Substance misuse is a health issue that impacts many people. It is not a weakness or mark of bad character. It can happen to anyone.
People who misuse substances are often surprised by the ways drugs or alcohol crept into their lives and became an issue. The reason for this is simple- addictive substances (like drugs and alcohol) actually change the way our brain works. In fact, one of the first brain changes that occurs is that substances hijack the part of our brain that controls our cravings, tricking us into wanting drugs or alcohol more frequently and in larger amounts.
Blaming ourselves or our loved ones for addiction is not useful. For many people, recovering from substance misuse requires help from a health care provider, counseling, and possibly medications. Try to keep in mind that judgement and unkindness stands in the way of getting help and recovering. On the other hand, compassion, love for others and yourself, and support opens doors and saves lives.
To navigate life’s journey without being pulled off course by substances, consider:
Building a sober network – Be open to new relationships and build a sober network of reliable, trustworthy friends who you can call at any time of need.
Going to 12-step meetings – Being part of a 12-step program can offer a way to reduce or stop substance use.
Participating in traditions and growing your wellness – Speak with an Elder who can connect and guide you with traditional principles, values, and stories to promote balance mentally, physically, spiritually, and emotionally. Building overall wellness is tough, but the payoffs can be huge.
Learning mindfulness meditation – Use mindfulness meditation techniques to help calm your mind, body, and emotions.
Keeping busy – Replace old actions with positive ones. Check things off your to-do list. Do things you have been putting off. Watch TV, dance, play music, read a book, do what will make you feel good at the end of the day, and the morning after, too.
Staying healthy – Part of the recovery process means getting healthy physically, mentally, spiritually, and emotionally. Treat yourself to nutritious, satisfying meals and nourish your body with vitamins and nutrients. Exercise regularly. Being strong and active was part of native daily routines. Turn exercise into an outlet to recharge your energy and relieve anxiety, stresses, and feelings of depression. Connect spiritually and work on your mental resilience.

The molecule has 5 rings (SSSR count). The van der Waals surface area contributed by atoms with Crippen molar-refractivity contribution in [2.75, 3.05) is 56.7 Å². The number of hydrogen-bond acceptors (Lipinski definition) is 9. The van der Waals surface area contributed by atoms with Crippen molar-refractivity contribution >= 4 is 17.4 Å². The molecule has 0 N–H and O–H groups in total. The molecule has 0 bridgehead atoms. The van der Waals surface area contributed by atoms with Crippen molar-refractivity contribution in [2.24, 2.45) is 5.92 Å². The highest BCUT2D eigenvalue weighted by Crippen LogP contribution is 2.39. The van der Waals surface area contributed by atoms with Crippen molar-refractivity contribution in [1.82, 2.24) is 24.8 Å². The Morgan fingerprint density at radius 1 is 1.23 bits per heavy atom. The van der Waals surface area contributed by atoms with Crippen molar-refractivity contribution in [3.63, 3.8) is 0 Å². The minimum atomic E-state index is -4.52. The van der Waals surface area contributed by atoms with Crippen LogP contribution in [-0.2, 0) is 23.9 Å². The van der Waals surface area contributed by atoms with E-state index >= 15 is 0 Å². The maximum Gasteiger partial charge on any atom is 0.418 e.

Journaling –Writing can be a great way to work out any thoughts that you are struggling with. It can also help you deeply reflect on substance use and finding ways to stay healthy and balanced.
Talking to a therapist, counselor, health worker, or your sponsor –Your sponsor or your counselor/therapist are there to listen to you and create a plan for coping with substance misuse and staying well. Because substance misuse is a medical issue, your doctor can help you as well. At times, this may include medications that lessen cravings for substances or block the effects of substances. They can also connect you with valuable resources to support your recovery journey.
Practicing gratitude – Gratitude is one of the most important and empowering coping skills you can have. Take time to appreciate the sacredness of the things around you. For many of us, practicing gratitude and appreciation for the good things in our lives is important. Plus, focusing on the things we appreciate trains our mind to see the positive beautiful things in the world, rather than focusing on the negative. Although having gratitude may seem too simple to be effective, it can actually help rewire you brain and have a big impact on your life.
For more information on Wellbriety, check out White Bison. White Bison offers sobriety, recovery, addictions prevention, and wellness/Wellbriety learning resources to Native Americans or call 1-877-871-1495.
Acknowledgements: The coping strategies in this article were originally developed by turnbridge.com, a website that is a resource for people seeking addiction and mental health recovery information and inspiration. Also, information about substance misuse was adapted from materials that can be found at npaihb.org/opioid, which includes a variety of resources on opioid misuse, like the Trickster Tale: Outsmarting Opioids Through Education and Action.